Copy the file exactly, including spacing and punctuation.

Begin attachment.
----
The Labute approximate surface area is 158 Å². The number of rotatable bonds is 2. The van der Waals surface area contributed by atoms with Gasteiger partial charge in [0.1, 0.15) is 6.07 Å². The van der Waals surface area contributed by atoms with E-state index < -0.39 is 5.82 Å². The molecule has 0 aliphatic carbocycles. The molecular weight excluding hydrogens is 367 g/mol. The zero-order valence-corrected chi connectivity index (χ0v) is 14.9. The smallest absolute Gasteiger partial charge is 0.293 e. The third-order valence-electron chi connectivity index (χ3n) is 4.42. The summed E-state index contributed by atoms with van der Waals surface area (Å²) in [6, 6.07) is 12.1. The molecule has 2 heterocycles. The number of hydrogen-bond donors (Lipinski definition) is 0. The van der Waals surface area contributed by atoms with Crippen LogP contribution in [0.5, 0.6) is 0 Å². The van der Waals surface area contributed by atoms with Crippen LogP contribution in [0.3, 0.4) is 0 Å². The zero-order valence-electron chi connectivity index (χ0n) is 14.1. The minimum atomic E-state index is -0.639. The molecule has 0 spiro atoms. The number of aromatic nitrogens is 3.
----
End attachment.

The Labute approximate surface area is 158 Å². The number of rotatable bonds is 2. The van der Waals surface area contributed by atoms with Gasteiger partial charge in [0.1, 0.15) is 6.07 Å². The van der Waals surface area contributed by atoms with E-state index < -0.39 is 5.82 Å². The molecule has 0 aliphatic carbocycles. The molecular weight excluding hydrogens is 367 g/mol. The zero-order valence-corrected chi connectivity index (χ0v) is 14.9. The smallest absolute Gasteiger partial charge is 0.293 e. The third-order valence-electron chi connectivity index (χ3n) is 4.42. The summed E-state index contributed by atoms with van der Waals surface area (Å²) in [6, 6.07) is 12.1. The molecule has 2 heterocycles. The number of hydrogen-bond donors (Lipinski definition) is 0. The van der Waals surface area contributed by atoms with Crippen LogP contribution in [0.5, 0.6) is 0 Å². The van der Waals surface area contributed by atoms with Crippen LogP contribution in [0.3, 0.4) is 0 Å². The zero-order valence-electron chi connectivity index (χ0n) is 14.1. The minimum atomic E-state index is -0.639. The molecule has 0 spiro atoms. The number of aromatic nitrogens is 3.